Portland police officers nab thief who stole bike from 12-year-old

Portland Police Officer Roger Walsh and 12-year-old Owen Lefur. (Photo: Lefur family)

A 12-year-old was speechless after a pair of Portland police officers nabbed a guy they say stole the boy's bike.

Police say the theft occurred outside Foster's Market in Sellwood Wednesday, Feb. 21.

Owen Lefur, 12, and his younger sister, Mirabelle, 10, rode to the market after they earned money shoveling snow from stairwells and sidewalks in their neighborhood.

The Lefurs placed their bikes against large glass windows and walked inside to buy some sweet treats. There are no bike racks at the market.

While they were inside, they saw an older man looking at the bikes. Then they say he grabbed one of the bikes and rode away. Owen says he gave chase, but the man got away.

A store employee called police.

Portland Police Officer Roger Walsh -- who has patrolled Sellwood for more than a decade -- took the report at the boy's home.

Owen gave Walsh a "spot on description."

Walsh told the boy he had someone in mind.

In between calls Walsh met with Officer Randy Hauskins. The pair patrolled a section of the Springwater Corridor.

A bike track could be seen in fresh snow. They followed the track which led them to a small camp, where they found Curtis Cendana, 21.

The officers say Cendana told them before they asked about the bike that he "was going to return it."

Officers took Cendana into custody and seized the bike.

They stored the bike overnight and returned to the Lefur's home the following day.

"He answered the door," Walsh said, "and I said, 'Hey, I found your bike,' and he looked at me and said, 'That's not my bike."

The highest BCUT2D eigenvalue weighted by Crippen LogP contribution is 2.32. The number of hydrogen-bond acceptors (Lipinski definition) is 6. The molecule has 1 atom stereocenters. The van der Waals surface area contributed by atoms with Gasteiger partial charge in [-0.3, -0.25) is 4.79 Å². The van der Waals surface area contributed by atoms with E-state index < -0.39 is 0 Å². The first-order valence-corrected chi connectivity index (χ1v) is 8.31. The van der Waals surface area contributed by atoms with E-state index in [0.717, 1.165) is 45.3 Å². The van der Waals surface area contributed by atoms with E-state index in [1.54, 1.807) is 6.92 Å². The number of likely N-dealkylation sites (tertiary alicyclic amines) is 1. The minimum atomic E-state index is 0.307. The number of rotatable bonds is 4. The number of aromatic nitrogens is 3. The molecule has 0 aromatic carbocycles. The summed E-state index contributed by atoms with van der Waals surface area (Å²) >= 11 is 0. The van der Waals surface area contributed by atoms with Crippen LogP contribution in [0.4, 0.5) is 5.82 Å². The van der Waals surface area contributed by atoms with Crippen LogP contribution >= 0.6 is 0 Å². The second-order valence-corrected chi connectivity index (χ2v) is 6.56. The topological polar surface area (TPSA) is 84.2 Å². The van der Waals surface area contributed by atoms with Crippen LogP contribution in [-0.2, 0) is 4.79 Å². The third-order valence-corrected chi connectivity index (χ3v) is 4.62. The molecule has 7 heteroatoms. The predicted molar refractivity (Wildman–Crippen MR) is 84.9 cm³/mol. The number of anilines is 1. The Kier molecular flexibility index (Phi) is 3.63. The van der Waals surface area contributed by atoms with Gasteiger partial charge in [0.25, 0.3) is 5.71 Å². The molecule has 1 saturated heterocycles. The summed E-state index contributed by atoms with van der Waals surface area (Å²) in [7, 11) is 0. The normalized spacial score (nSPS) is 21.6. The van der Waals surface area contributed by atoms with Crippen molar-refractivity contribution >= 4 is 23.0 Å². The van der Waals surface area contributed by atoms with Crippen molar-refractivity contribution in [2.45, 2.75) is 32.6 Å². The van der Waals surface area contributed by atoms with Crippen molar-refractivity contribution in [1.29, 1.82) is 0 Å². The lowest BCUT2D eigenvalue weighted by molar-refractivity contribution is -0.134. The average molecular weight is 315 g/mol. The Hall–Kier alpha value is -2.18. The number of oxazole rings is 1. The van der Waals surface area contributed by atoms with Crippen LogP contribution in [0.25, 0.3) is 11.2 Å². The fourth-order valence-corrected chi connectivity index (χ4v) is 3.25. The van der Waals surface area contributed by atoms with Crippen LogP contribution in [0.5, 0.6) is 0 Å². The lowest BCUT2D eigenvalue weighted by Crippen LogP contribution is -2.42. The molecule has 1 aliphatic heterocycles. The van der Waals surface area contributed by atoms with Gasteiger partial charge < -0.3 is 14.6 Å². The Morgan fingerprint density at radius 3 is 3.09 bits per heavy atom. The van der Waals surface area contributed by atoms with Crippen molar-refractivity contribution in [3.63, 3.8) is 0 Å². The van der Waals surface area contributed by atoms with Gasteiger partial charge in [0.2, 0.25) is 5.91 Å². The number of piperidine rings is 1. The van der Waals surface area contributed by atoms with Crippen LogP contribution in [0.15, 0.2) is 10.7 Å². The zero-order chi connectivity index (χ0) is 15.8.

In an attempt to disguise the silver bike, officers say Cendana spray-painted the bike black in color. But something was unmistakable.

"White tires on the bike," Walsh said. "That made it distinct."

In spots where Cendana's knee rubbed against the frame, officers say the silver frame was noticeable.

"At the [bike's] fork, it still had the stickers on it (that Owen) had put on it," Walsh said, "and he realized, 'that is my bike!'"

Owen was shocked.

"I was really excited, sort of speechless," he said. "We just thought that there was going to be no chance."

They took a few photos with the officers.

"We both have kids," Hauskins told KATU's Chris Liedle. "I think that is a big part of it."

But Hauskins wasn't going to give the bike back in its condition. He called Portland bike shop Goods BMX. It agreed to disassemble the bike, strip the spray paint and clean it up.

"They don't have to do that," Owen said. "They are just really good guys."

Walsh says the Lefurs' detailed description and his knowledge of the neighborhood helped recover the bike. He estimates he has only successfully returned a handful of bikes in his law enforcement career. Unfortunately, many bikes are taken apart, disguised, altered or sold and taken to other cities.

"If this doesn't make you happy," Walsh said, "and make you remember why you started a profession like this, you probably aren't in it for the right reason."

A few tips from the Portland Bike Theft Task Force:

  • Register: your bike. It's free and takes only a few minutes.
  • Lock: your bike when you leave it unattended.
  • Report: your bike when it is stolen. If police find it, you'll get it back.
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